“We shall not cease from exploration. And the end of all our exploring will be to arrive where we started and know the place for the first time.”
TS Eliot’s poem “Little Gidding,” from which the lines above were taken, is not easy reading, but the gems hidden in his cryptic language make you want to look for answers.
Analytical scientists are explorers; we love to find new routes – although the road can be long and full of obstructions. We are triggered by questions, and work hard to answer them. And after years of (sometimes tedious) work, it often comes together, crystallizing into simple rules.
It’s the story of modern science, perhaps of science throughout the ages, that instrumentation is the springboard for many discoveries. New tools open up new worlds, bring new insights and help us understand the world around us. Modern instrumentation, for example, allows us to delve deeper and discover the complexity of the fascinating world of cell biology. In recent years, we have been getting a closer look into the miraculous world of metabolism, DNA and proteins.
Our cover feature this month is on lipidomics, a rising star in the world of metabolomics. Lipids have long been overlooked, partly because we could not easily measure them. But now, thanks to modern mass spectrometry, we can explore this new world, and it is becoming clear that lipids play a key part in how our cells and organs function – and malfunction. Of course, measuring these complex systems delivers data tsunamis that only slowly release their meaning – standardization will help bring structure to these data so we can interpret them. Michal Holčapek, Markus Wenk, Matej Orešič share their views here.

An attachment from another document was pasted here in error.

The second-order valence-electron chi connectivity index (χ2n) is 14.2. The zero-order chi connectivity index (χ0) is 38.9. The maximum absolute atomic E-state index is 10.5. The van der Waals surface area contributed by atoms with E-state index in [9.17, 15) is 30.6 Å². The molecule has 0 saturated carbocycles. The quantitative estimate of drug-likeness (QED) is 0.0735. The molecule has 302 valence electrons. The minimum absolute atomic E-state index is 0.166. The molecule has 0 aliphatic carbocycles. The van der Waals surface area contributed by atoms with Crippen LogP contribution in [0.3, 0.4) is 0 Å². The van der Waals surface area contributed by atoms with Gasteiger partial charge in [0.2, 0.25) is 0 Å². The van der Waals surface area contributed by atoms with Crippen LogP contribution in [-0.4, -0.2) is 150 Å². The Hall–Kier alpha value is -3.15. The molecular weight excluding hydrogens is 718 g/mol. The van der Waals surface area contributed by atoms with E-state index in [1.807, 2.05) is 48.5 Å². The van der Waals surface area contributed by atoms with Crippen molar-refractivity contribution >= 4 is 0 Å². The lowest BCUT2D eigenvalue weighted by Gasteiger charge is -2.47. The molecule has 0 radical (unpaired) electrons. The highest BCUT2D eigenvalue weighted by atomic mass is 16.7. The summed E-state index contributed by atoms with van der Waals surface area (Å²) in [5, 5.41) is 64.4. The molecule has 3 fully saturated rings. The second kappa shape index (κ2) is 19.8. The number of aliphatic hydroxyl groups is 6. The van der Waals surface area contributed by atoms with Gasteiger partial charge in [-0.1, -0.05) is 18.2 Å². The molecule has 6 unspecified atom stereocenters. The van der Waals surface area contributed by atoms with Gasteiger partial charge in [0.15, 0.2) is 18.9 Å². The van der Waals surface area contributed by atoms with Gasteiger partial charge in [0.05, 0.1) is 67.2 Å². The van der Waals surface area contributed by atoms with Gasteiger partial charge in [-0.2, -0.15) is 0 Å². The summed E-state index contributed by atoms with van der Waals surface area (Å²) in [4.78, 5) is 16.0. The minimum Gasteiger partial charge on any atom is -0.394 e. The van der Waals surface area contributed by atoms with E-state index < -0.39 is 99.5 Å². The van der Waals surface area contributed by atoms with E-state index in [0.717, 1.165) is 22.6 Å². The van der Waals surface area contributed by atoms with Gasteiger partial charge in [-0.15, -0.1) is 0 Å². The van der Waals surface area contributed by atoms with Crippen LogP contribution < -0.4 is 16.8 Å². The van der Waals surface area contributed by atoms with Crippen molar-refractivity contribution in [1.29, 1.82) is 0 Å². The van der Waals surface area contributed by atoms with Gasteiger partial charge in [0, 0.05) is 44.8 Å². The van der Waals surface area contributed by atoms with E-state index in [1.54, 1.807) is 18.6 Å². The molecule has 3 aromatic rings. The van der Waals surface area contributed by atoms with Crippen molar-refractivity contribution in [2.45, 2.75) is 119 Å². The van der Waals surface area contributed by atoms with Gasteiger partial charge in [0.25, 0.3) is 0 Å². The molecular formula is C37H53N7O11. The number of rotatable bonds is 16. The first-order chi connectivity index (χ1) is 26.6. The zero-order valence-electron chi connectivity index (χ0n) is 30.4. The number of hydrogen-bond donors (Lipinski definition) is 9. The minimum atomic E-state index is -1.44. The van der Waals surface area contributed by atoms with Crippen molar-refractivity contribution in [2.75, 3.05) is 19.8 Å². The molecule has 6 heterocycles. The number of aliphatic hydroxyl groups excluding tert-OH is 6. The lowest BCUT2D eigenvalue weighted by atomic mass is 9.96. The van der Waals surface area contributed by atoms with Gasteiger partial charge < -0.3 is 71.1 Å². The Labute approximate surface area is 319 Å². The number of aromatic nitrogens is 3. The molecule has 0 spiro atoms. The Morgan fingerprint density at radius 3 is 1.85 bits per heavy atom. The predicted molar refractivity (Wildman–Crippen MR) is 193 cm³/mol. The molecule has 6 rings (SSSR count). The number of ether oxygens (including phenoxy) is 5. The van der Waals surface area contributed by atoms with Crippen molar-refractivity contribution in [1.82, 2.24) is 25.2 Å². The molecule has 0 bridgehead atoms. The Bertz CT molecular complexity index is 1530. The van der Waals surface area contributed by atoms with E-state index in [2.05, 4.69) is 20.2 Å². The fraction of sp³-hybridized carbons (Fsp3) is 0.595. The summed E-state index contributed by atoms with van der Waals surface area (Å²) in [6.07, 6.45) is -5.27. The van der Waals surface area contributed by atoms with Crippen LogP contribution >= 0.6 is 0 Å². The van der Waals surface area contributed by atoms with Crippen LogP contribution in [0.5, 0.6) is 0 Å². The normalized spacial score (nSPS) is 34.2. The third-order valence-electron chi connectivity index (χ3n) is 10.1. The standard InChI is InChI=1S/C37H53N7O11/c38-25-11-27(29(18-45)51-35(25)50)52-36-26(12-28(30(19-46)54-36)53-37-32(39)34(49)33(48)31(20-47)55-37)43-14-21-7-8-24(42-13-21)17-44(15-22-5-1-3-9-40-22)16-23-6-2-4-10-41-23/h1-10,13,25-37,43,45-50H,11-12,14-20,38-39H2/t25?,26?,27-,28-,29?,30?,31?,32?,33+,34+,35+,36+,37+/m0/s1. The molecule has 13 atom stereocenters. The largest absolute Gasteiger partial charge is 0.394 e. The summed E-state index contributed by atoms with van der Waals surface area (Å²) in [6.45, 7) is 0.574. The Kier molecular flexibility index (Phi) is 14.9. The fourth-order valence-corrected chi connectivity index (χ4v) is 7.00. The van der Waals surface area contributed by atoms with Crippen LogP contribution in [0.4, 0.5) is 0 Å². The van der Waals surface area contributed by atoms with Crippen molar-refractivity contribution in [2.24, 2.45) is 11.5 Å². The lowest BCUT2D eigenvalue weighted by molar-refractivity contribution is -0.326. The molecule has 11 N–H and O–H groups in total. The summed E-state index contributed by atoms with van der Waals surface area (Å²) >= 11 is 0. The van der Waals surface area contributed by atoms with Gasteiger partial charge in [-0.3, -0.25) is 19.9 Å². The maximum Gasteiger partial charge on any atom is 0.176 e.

In our second feature, Albert Robbat from Tufts University serves up some food for thought. His group is focused on “the complex interactions that occur between human and natural systems”; specifically, whether the quality of tea is vulnerable to changing climate conditions. The findings from Robbat’s group, and the software they developed along the way, will allow them to investigate other areas, including developing more palatable meals for cancer patients with compromized sensory abilities, for which they will combine their analytical methods with expertise from culinary chefs and nutritionists.
That brings us to our dessert, an interview with Giovanni Dugo, a former professor of food chemistry, who laid the foundation for a world-renowned analytical laboratory in Messina, Sicily. He shares his love for Sicilian food and the Sicilian language, which led him – after a lifetime of scientific exploration – to take a new direction: writing recipes in rhyme. Buon appetito!
Frank van Geel
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